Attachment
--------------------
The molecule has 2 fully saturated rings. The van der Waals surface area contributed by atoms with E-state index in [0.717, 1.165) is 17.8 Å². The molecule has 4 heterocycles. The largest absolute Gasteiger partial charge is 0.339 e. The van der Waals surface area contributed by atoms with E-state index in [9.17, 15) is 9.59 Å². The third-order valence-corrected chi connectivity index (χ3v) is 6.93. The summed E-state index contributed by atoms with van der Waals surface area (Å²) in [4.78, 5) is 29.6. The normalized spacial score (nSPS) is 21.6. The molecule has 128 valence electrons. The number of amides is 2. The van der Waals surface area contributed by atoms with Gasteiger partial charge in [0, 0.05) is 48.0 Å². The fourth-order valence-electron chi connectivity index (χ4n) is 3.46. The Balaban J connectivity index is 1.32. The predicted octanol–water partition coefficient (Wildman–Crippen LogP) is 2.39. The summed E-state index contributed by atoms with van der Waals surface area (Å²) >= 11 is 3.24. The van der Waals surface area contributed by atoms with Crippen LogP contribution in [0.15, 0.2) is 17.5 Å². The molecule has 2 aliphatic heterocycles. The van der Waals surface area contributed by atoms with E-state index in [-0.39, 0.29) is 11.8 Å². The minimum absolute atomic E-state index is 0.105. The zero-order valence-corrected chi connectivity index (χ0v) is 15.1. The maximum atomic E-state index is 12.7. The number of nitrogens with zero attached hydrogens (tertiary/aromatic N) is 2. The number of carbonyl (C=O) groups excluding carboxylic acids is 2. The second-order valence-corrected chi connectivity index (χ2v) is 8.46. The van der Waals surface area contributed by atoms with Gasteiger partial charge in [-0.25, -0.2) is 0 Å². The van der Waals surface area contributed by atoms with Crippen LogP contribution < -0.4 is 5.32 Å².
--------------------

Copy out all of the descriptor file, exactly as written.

The molecule has 2 fully saturated rings. The van der Waals surface area contributed by atoms with E-state index in [0.717, 1.165) is 17.8 Å². The molecule has 4 heterocycles. The largest absolute Gasteiger partial charge is 0.339 e. The van der Waals surface area contributed by atoms with E-state index in [9.17, 15) is 9.59 Å². The third-order valence-corrected chi connectivity index (χ3v) is 6.93. The summed E-state index contributed by atoms with van der Waals surface area (Å²) in [4.78, 5) is 29.6. The normalized spacial score (nSPS) is 21.6. The molecule has 128 valence electrons. The number of amides is 2. The van der Waals surface area contributed by atoms with Gasteiger partial charge in [0, 0.05) is 48.0 Å². The fourth-order valence-electron chi connectivity index (χ4n) is 3.46. The Balaban J connectivity index is 1.32. The predicted octanol–water partition coefficient (Wildman–Crippen LogP) is 2.39. The summed E-state index contributed by atoms with van der Waals surface area (Å²) >= 11 is 3.24. The van der Waals surface area contributed by atoms with Crippen LogP contribution in [0.15, 0.2) is 17.5 Å². The molecule has 2 aliphatic heterocycles. The van der Waals surface area contributed by atoms with E-state index in [-0.39, 0.29) is 11.8 Å². The minimum absolute atomic E-state index is 0.105. The zero-order valence-corrected chi connectivity index (χ0v) is 15.1. The maximum atomic E-state index is 12.7. The number of nitrogens with zero attached hydrogens (tertiary/aromatic N) is 2. The number of carbonyl (C=O) groups excluding carboxylic acids is 2. The second-order valence-corrected chi connectivity index (χ2v) is 8.46. The van der Waals surface area contributed by atoms with Gasteiger partial charge in [-0.25, -0.2) is 0 Å². The van der Waals surface area contributed by atoms with Crippen LogP contribution < -0.4 is 5.32 Å².